Status and Distribution
British records are now considered doubtful.
It has been placed in the Questionable Record section of Agassiz, D. J. L., Beavan, S. D. and Heckford, R. J., Checklist of the Leipdoptera of the British Isles, 2013. Prior to this it was considered an extinct species or possible migrant with old records from Berkshire, Nottinghamshire, Cumbria and County Durham.
With respect to the Padworth, Berkshire record, B. R. Baker in his The Butterflies and Moths of Berkshire 1994 comments "A suspect record". Concerning this species Meyrick states 'two specimens taken many years ago, probably authentic, locality unknown'."
M. Parsons, in his 1995 Review of the scarce and threatened ethmiine, stathmopodine and gelechiid moths of Great Britain, mentions the Padworth record with the reference as Ham, A. H. and Holland, W. 1906 Lepidoptera. In: The Victoria History in the county of Berkshire, ed. by P. H. Ditchfield and W. Page, 100 - 116. London, St Catherines Press.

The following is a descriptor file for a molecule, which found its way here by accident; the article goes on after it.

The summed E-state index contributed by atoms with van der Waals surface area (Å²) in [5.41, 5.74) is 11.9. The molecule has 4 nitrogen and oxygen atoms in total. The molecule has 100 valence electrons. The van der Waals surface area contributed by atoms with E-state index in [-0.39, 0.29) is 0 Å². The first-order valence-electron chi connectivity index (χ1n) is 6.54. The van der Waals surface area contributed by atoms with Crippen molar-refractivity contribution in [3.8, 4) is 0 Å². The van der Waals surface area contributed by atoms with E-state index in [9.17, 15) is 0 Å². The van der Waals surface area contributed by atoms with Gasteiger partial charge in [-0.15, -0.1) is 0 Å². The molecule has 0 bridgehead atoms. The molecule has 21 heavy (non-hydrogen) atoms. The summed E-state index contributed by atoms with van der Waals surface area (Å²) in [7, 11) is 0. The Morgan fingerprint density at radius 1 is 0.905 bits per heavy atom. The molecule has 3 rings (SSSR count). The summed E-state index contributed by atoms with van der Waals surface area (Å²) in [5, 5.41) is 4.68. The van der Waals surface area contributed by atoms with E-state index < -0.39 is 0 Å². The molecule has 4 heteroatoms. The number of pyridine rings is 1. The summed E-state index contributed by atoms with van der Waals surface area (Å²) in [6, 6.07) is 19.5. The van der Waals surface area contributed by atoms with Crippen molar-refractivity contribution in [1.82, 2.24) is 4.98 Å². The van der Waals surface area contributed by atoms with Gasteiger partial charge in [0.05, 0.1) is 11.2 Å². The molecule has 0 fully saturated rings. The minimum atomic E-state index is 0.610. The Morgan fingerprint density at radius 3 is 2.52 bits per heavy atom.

M Harvey (pers. comm.) County Moth Recorder for VC22 advises "It's not clear to me that the Padworth record was definitely one of Meyrick's 'two specimens', presumably Baker thought it was, while Parsons thought it wasn't. After the death of W. Holland, the co-compiler of the VCH moth list, his moth collection went to Reading Museum where Brian Baker was curator in later years. Presumably he would have been able to check if a specimen existed and so I would regard its occurrence in VC22 as unproven."
Dunn, T. C. and Parrack, J. D., 1992 (The Moths and Butterflies of Northumberland and Durham Part 2) regarded the County Durham record as unconfirmed.
Bradley & Fletcher no:
Maps updated with all data received by February 2018.
Foodplant and Larval Feeding Signs
In Europe, reported to utilise Artemisia campestris (field wormwood).
Finding the Moth
In Europe, single-brooded flying in July.